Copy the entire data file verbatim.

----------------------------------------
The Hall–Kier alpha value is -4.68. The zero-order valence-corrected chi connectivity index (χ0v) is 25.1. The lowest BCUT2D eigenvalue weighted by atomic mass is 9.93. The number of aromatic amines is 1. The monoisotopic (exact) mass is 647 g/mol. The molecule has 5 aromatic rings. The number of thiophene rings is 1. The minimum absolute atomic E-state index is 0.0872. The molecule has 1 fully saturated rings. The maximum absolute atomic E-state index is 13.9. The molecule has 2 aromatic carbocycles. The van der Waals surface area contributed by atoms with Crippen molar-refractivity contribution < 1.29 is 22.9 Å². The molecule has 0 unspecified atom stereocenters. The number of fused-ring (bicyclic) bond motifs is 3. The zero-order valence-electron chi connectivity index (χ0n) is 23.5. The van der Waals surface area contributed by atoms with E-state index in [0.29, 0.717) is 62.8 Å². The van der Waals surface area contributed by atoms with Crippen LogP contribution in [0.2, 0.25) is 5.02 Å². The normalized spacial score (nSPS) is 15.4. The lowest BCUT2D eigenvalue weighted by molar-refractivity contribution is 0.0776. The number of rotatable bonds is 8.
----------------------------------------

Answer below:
The Hall–Kier alpha value is -4.68. The zero-order valence-corrected chi connectivity index (χ0v) is 25.1. The lowest BCUT2D eigenvalue weighted by atomic mass is 9.93. The number of aromatic amines is 1. The monoisotopic (exact) mass is 647 g/mol. The molecule has 5 aromatic rings. The number of thiophene rings is 1. The minimum absolute atomic E-state index is 0.0872. The molecule has 1 fully saturated rings. The maximum absolute atomic E-state index is 13.9. The molecule has 2 aromatic carbocycles. The van der Waals surface area contributed by atoms with Crippen molar-refractivity contribution < 1.29 is 22.9 Å². The molecule has 0 unspecified atom stereocenters. The number of fused-ring (bicyclic) bond motifs is 3. The zero-order valence-electron chi connectivity index (χ0n) is 23.5. The van der Waals surface area contributed by atoms with E-state index in [0.29, 0.717) is 62.8 Å². The van der Waals surface area contributed by atoms with Crippen LogP contribution in [0.2, 0.25) is 5.02 Å². The normalized spacial score (nSPS) is 15.4. The lowest BCUT2D eigenvalue weighted by molar-refractivity contribution is 0.0776. The number of rotatable bonds is 8.